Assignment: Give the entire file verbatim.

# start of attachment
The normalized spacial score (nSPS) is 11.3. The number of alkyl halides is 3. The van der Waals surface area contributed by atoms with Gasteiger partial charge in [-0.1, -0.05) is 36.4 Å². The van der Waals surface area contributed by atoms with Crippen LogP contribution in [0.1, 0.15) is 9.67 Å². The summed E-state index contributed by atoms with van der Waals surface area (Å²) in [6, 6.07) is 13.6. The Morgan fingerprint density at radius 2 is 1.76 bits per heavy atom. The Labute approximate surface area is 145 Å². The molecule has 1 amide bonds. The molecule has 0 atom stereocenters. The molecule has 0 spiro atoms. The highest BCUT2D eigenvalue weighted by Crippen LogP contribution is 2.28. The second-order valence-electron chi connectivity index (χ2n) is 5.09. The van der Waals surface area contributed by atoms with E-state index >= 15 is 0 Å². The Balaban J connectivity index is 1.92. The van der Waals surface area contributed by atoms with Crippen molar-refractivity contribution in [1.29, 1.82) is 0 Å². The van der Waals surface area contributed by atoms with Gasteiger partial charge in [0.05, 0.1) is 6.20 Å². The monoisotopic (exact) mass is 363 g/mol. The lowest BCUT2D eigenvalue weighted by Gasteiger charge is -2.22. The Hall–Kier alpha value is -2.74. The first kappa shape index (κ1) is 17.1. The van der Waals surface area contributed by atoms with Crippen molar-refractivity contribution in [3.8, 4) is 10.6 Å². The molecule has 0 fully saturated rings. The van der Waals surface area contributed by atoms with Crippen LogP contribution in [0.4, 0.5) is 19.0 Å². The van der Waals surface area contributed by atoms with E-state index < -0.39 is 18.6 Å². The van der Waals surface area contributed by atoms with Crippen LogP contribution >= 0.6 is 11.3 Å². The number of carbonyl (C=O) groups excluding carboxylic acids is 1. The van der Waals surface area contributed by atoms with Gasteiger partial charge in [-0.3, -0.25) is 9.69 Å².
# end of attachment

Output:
The normalized spacial score (nSPS) is 11.3. The number of alkyl halides is 3. The van der Waals surface area contributed by atoms with Gasteiger partial charge in [-0.1, -0.05) is 36.4 Å². The van der Waals surface area contributed by atoms with Crippen LogP contribution in [0.1, 0.15) is 9.67 Å². The summed E-state index contributed by atoms with van der Waals surface area (Å²) in [6, 6.07) is 13.6. The Morgan fingerprint density at radius 2 is 1.76 bits per heavy atom. The Labute approximate surface area is 145 Å². The molecule has 1 amide bonds. The molecule has 0 atom stereocenters. The molecule has 0 spiro atoms. The highest BCUT2D eigenvalue weighted by Crippen LogP contribution is 2.28. The second-order valence-electron chi connectivity index (χ2n) is 5.09. The van der Waals surface area contributed by atoms with E-state index >= 15 is 0 Å². The Balaban J connectivity index is 1.92. The van der Waals surface area contributed by atoms with Crippen molar-refractivity contribution in [1.29, 1.82) is 0 Å². The van der Waals surface area contributed by atoms with Gasteiger partial charge in [0.05, 0.1) is 6.20 Å². The monoisotopic (exact) mass is 363 g/mol. The lowest BCUT2D eigenvalue weighted by Gasteiger charge is -2.22. The Hall–Kier alpha value is -2.74. The first kappa shape index (κ1) is 17.1. The van der Waals surface area contributed by atoms with Crippen molar-refractivity contribution in [3.8, 4) is 10.6 Å². The molecule has 0 fully saturated rings. The van der Waals surface area contributed by atoms with Crippen LogP contribution in [0.4, 0.5) is 19.0 Å². The van der Waals surface area contributed by atoms with E-state index < -0.39 is 18.6 Å². The van der Waals surface area contributed by atoms with Crippen LogP contribution >= 0.6 is 11.3 Å². The number of carbonyl (C=O) groups excluding carboxylic acids is 1. The van der Waals surface area contributed by atoms with Gasteiger partial charge in [-0.3, -0.25) is 9.69 Å².